Quinolone Resistance

Mechanism of Action

Quinolones are direct inhibitors of bacterial DNA synthesis; (4-7) they specifically inhibit the action of two enzymes essential for bacterial DNA replication: DNA gyrase (topoisomerase II) and topoisomerase IV. DNA gyrase is a tetramer of two A and two B subunits, encoded by the genes gyrA and gyrB respectively. DNA gyrase introduces negative DNA supercoils, removes positive and negative supercoils, and links and unlinks chromosomal material. Topoisomerase IV has two C subunits and two E subunits, encoded by the genes parC and parE, and it too can remove positive and negative supercoils, but is primarily involved in the separation of daughter chromosomes.


Quinolones form a ternary complex of drug-enzyme-DNA that is trapped, disrupting DNA replication and triggering cell death mechanisms. For most gram negative bacteria, DNA gyrase is the primary quinolone target whereas for most gram positive bacteria, topoisomerase IV is the primary target, with DNA gyrase being secondary.

FQ are bactericidal and exhibit a post-antibiotic effect following bacterial exposure to inhibitory concentrations. The antibacterial effect continues for approximately two to three hours after the bacteria are exposed to these agents, even at sub-inhibitory concentrations.

Spectrum and Clinical Uses

The most commonly prescribed FQ are ciprofloxacin, levofloxacin, and moxifloxacin. They are most active against aerobic gram negative bacteria including Enterobacteriaceae, Haemophilus species, Neisseria species, and Moraxella catarrhalis. Ciprofloxacin remains the most potent FQ against Pseudomonas aeruginosa and Acinetobacter baumannii. FQ also have some activity against staphylococci (but MRSA are typically resistant) and enterococci.  Levofloxacin and moxifloxacin have enhanced activity against Streptococcus pneumoniae. FQ have activity against a wide variety of gram positive bacilli including Bacillus species, Corynebacterium species, Erysipelothrix species, and Nocardia species.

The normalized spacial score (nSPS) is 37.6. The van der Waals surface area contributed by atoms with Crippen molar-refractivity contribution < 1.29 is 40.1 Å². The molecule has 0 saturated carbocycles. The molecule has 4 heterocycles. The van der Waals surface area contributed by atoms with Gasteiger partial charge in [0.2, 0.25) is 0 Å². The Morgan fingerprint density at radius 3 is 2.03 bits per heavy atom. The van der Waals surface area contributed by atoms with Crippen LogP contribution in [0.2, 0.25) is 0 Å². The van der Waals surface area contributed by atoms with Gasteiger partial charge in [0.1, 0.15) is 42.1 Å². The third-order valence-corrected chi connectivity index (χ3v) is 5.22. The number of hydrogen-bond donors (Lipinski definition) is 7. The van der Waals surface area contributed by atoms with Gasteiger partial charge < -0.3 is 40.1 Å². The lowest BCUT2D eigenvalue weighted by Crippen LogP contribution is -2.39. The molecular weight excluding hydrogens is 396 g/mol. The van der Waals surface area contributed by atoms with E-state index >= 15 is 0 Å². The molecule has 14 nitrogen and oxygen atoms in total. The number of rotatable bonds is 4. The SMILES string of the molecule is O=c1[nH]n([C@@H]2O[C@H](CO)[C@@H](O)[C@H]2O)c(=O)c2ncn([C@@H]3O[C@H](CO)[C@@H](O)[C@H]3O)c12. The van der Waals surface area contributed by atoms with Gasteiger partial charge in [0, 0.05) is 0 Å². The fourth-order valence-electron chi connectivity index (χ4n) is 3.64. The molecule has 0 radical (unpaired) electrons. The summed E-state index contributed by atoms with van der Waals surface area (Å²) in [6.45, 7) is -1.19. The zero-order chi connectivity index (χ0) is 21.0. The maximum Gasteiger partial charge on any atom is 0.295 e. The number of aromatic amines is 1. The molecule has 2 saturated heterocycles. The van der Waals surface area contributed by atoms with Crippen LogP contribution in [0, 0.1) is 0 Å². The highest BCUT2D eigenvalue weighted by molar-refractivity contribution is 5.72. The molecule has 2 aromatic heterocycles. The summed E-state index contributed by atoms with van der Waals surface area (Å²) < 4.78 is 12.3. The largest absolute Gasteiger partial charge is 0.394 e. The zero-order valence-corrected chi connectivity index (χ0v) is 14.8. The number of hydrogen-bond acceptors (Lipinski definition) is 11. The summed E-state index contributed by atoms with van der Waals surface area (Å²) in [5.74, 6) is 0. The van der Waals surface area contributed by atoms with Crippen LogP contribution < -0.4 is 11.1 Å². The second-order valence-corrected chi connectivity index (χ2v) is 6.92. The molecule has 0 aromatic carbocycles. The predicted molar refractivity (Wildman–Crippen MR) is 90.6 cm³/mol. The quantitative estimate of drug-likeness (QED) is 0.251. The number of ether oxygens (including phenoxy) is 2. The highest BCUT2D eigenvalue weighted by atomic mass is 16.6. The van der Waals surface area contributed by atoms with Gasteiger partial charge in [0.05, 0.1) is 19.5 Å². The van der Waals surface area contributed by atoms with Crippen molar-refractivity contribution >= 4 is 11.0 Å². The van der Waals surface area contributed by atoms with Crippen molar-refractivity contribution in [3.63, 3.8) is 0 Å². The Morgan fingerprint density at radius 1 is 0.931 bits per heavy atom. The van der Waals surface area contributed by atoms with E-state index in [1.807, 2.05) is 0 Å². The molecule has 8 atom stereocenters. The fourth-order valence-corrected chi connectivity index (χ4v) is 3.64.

FQ are active against the so called “atypical” agents, including Chlamydophila pneumoniae, Legionella pneumophila, and Mycoplasma pneumoniae. They are also active against some genital pathogens, including Chlamydia trachomatis, Ureaplasma urealyticum, and Mycoplasma hominis, and against Mycobacterium tuberculosis and some non-tuberculous mycobacteria, including M. fortuitum, M. kansasii, and M. chelonae.

Given the broad spectrum of activity and excellent oral bioavailability, FQ have been widely used (and over used) for a variety of infections including: urinary tract infections, prostatitis, sexually transmitted diseases, infectious diarrhea, respiratory tract infections, bone and joint infections, and skin and soft tissue infections. (3,8)

Unfortunately, the axiom “The more you use an antibiotic the quicker you lose it” certainly applies to FQ as rapid dissemination in use has been associated with emerging resistance. (9)

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